In Sacramento, I was a newspaperman, but now I stuff
newspapers into cracks around the door frame, between
the floorboards and into knotholes to keep sand, wind
and rattlesnakes out of our barracks.
Here at Topaz, the Jewel of the Desert, I have become a carpenter.
I use my hands to make life in the camp bearable for my family.
When we arrived, our shack held nothing but four army cots.
For mattresses, we were given bags to be filled with straw.
I salvaged lumber from the yard to build crude furniture—
a table, chairs, and a few shelves. Emi borrowed a broom and
swept out the dust, then sewed curtains by hand to hang in
the window. My son made a pull toy from the lids of tin cans.
Mama came with us. She was an Issei and a poet.
One day she wandered into the desert and never came back.
I fashioned a box with no nails to hold her ashes.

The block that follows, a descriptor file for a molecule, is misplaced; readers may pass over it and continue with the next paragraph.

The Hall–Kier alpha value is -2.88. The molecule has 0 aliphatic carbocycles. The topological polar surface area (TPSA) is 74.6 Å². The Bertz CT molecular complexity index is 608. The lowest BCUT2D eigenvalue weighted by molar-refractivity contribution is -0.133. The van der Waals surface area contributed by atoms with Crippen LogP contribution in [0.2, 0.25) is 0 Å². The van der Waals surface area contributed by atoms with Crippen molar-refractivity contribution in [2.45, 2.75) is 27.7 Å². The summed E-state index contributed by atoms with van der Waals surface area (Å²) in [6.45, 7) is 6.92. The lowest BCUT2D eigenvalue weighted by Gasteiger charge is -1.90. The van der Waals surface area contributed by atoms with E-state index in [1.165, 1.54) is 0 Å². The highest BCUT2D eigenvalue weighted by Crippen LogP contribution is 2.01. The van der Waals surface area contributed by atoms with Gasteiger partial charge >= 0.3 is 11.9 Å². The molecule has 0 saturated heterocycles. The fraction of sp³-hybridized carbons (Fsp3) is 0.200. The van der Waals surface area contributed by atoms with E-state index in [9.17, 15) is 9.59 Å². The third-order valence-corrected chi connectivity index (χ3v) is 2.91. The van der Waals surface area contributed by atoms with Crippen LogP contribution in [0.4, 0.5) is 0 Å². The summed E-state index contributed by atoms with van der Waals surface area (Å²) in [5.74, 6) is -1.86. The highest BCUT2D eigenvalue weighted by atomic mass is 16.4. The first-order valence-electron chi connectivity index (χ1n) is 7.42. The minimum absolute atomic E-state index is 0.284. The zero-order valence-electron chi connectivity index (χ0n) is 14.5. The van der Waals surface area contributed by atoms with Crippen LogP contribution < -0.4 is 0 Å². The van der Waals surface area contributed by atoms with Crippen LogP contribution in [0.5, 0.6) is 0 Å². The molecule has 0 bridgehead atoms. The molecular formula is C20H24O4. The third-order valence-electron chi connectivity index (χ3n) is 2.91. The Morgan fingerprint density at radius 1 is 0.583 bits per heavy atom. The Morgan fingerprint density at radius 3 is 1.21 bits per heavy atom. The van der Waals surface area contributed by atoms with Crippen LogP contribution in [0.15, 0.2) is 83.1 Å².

Emi made an ikebana from tumbleweeds.
Beneath the shadows of barbed wire, I have discovered
the beauty of tools. How a plane can subdue the harshness
of wood, its cold steel a comfort in my palm. How a level,
with its bubble that does not freeze in winter, can offer levity.
I have learned how to face a sandstorm with a strip of cardboard
plastered with glue, then to use this sandpaper to smooth out
the incongruities of our lives. I have been shown the miracle
of precision and balance—how a hammer can straighten out
the bent backs of nails and make them useful again.
Originally published in Prairie Schooner, 2006
Included in the anthology After Shocks: The Poetry of Recovery (Sante Lucia Books, 2008)
Published in What Remains: Japanese Americans in Internment Camps (Katsura Press, 2009)